Fluid restriction question

Nurses General Nursing


Specializes in floor to ICU.

Let's say the doc orders a 1500ml/24hrs fluid restriction. How do you interpret that? In my experience, I think this means to restrict oral intake. I had a new nurse criticize me for giving too much fluid during my 7a-7p shift. This was based on the fact that with the IVF the patient was receiving, she went over. I had left the 7p-7a shift approximately 240 ml for their shift (counting only oral intake).

In the past if the docs really want to restrict ALL the fluids, they will order their antibiotics to be mixed with less fluid than the standard mix. This patient was on Dopamine going at only 2.3ml/hr requiring a NS KVO gtt to prevent the line from clotting off. But she was on numerous IV antibiotics.

I did ask the renal doc the next day and he agreed that it meant 1500ml/24 hr oral intake restriction.

I guess my point is that I routinely see fluid restriction orders and since it is not specified assume it mans oral restriction. Is this something new that they are teaching? Most of the nurses that I asked agreed with me.

How do you interpret it? :confused:

i agree that it is open to interpretation.

next time an order is written for fluid restrictions, have doc specify what type of intake.


Specializes in OB-Gyn/Primary Care/Ambulatory Leadership.

If I were to see that, I would assume fluid meant fluid. ALL fluid, IV and oral. I would ask for written clarification.

Specializes in floor to ICU.

Thanks for the replies. I see the need for clarification but this generic order is written all the time. Am I the only nurse who assumes the doc means oral intake?

More responses would be appreciated!

Most of the time it refers to oral intake. I have seen docs write to limit all fluids, but then they are usually using a limited amount of IV fluid, as well.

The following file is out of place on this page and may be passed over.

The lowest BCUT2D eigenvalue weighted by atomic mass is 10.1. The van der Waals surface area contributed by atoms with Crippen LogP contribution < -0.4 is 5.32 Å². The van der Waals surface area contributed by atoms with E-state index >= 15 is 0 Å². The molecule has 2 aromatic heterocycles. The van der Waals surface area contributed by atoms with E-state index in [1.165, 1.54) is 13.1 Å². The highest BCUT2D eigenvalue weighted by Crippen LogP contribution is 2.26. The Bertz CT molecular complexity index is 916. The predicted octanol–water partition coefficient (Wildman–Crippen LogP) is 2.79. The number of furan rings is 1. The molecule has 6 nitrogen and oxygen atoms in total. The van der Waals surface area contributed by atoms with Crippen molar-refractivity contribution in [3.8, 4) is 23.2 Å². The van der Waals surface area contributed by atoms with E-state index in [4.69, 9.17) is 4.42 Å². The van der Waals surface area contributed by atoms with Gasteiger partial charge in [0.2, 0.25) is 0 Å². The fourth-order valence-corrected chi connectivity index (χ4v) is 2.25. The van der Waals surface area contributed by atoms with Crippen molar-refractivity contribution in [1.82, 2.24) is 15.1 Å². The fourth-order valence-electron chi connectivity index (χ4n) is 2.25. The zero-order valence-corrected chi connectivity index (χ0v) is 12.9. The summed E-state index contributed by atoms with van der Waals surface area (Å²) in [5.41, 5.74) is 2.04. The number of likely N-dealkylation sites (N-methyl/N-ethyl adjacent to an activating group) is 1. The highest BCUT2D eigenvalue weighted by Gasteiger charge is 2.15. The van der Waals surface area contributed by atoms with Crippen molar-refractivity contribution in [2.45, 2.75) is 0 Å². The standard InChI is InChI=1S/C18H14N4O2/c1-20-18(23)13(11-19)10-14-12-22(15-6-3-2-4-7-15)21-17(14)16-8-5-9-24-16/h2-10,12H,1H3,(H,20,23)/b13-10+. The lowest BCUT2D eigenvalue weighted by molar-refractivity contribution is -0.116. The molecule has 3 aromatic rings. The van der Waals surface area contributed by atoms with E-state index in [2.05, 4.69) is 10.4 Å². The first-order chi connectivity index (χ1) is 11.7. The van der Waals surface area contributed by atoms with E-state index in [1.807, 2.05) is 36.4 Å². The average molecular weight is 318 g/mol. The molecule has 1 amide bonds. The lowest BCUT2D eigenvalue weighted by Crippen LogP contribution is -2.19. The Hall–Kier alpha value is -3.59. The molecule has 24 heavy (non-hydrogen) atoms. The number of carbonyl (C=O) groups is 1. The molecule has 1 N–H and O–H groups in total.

I suppose a better order might be to limit oral intake to 1500cc/24hrs.

And I'v seen the sinks turned off in some rooms so the patients can't get any extra water. Then you need to check what the visitors are attempting to sneak in......

Am I the only nurse who assumes the doc means oral intake?

it's dangerous to assume anything, esp for the pts.

what if i pt has advanced chf and the doc writes 1500 mls/24 hrs?

(and he meant for total intake?)

that extra 1500 is a serious implication for someone whose heart cannot tolerate it.


i don't take it to mean oral intake at all - because regardless of mode of intake, it is going to affect fluid volume in the body, right?

i interpret things incorrectly a lot though, haha, so i always ask. it may annoy people, but patient safety/best practice is most important. thanks for posting this though, it's an interesting point.xo

Specializes in acute care med/surg, LTC, orthopedics.

Nope that order isn't clear enough, always clarify. Intake is all intake unless specified po.

Specializes in M/S; LTAC.

I recently clarified a similar order with a nephrologist. He responded in a condescending tone that he was quite aware of what the IV intake was as he ordered most of it, and that it (the order) is always considered oral intake :madface: I can't wait to call and clarify with him again in the future, just to make a point of a better order needed :)

Specializes in Telemetry, IMCU, s/p Open Heart surgery.

i have never had a physician write a fluid restriction order for PO and IV. I've always seen them write for a restriction of PO fluids... A CHF pt, renal failure pt or whatever, they most likely won't be on IVF most likely be on diuretics, so they'll be getting rid of the excess fluid.

on my cardiac unit we've never taken a fluid restriction to include IVF.

Specializes in Surgical, quality,management.

When I get a fluid restriction order the doc will at the same time usually drop the IVT right back as well to a minimal rate or cease it completely.

Also Daily weights are now becoming more common than extremely aggressive fluid restrictions according to one of the cardiology docs who came to do a consult on one of our surg pt with a complex history.

O the joy of being a centre for colorectal excellence! We get the stuff no other surgeons would touch with a barge pole :)

Specializes in ER, IICU, PCU, PACU, EMS.

When I worked in the ICU step down, the fluid restrictions always pertained to the PO fluids. We never combined IV and PO in our restriction. Come to think of it, I don't remember any of those patients receiving any IV fluid other than antibiotics or small doses intravenously.

I would get clarification from the Doc to be sure. :)

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